“Why Do We Still Have Journals?”

admin sci quarterlyThe title of this post is the title of a new commentary in Administrative Science Quarterly by Gerald Davis of the University of Michigan. Its abstract:

The Web has greatly reduced the barriers to entry for new journals and other platforms for communicating scientific output, and the number of journals continues to multiply. This leaves readers and authors with the daunting cognitive challenge of navigating the literature and discerning contributions that are both relevant and significant. Meanwhile, measures of journal impact that might guide the use of the literature have become more visible and consequential, leading to “impact gamesmanship” that renders the measures increasingly suspect. The incentive system created by our journals is broken. In this essay, I argue that the core technology of journals is not their distribution but their review process. The organization of the review process reflects assumptions about what a contribution is and how it should be evaluated. Through their review processes, journals can certify contributions, convene scholarly communities, and curate works that are worth reading. Different review processes thereby create incentives for different kinds of work. It’s time for a broader dialogue about how we connect the aims of the social science enterprise to our system of journals.

You can read the whole piece here (it’s open access). As always, the floor is open.

Hat tip: Rolf Degen


8 thoughts on ““Why Do We Still Have Journals?””

  1. Because people think that a journal is better than arxiv. But until they incorporate even basic plagiarism detection and image manipulation detection into *all* journals then every journal suffers from guilt by association.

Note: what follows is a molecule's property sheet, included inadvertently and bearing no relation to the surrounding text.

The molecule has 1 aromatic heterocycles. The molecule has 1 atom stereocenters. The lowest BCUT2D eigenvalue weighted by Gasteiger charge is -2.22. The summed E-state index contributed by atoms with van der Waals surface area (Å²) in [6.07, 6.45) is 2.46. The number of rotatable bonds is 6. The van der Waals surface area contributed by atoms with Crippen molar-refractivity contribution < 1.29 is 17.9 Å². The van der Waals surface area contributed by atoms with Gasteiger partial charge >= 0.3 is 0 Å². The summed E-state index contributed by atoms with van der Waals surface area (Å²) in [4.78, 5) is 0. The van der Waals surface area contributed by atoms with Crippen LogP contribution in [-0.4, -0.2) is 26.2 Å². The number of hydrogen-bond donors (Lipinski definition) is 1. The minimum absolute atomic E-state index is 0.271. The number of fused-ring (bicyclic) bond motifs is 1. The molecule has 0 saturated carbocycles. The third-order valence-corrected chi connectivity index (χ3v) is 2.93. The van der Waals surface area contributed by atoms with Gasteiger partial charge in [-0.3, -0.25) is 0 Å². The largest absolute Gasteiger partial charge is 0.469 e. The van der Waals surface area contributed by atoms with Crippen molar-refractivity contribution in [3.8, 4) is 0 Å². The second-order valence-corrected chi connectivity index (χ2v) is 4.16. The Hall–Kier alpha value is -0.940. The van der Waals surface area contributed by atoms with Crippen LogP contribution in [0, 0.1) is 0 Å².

2. Until quite recently the field of active scientific research in any field was really very small. If you read every paper published by the top ten groups in a field, you were up to speed with the very best people. Those people published exclusively in a very small group of journals and every academic library carried these journals in hard copy.

    Whether you could join this elite group was very problematical. As an outsider you might not even get considered for publication in these journals and if you published in the lower tier journals maybe no one would ever even see your work. This was still the case at least until 1988 when I entered graduate school.

    But now there is no limitation in access and exposure to any and all work done anywhere. Database searches by keyword finds all relevant documents regardless of publisher, and most active researchers can get even obscure papers fairly easily.

    Does it make a difference? There was plenty of rubbish published in the old days by the ‘elites’. There are many more worthwhile articles published in every sub-sub-field that it has become impossible to master a field like in the old days. Many people think this indicates a loss of selectivity. But I think it is just due to an increase in the number of people working and the democratization of the process.

    You still need to decide for any paper whether it is good or bad, on it’s own merits, if you intend to use the results in your own work. This, I believe, hasn’t changed.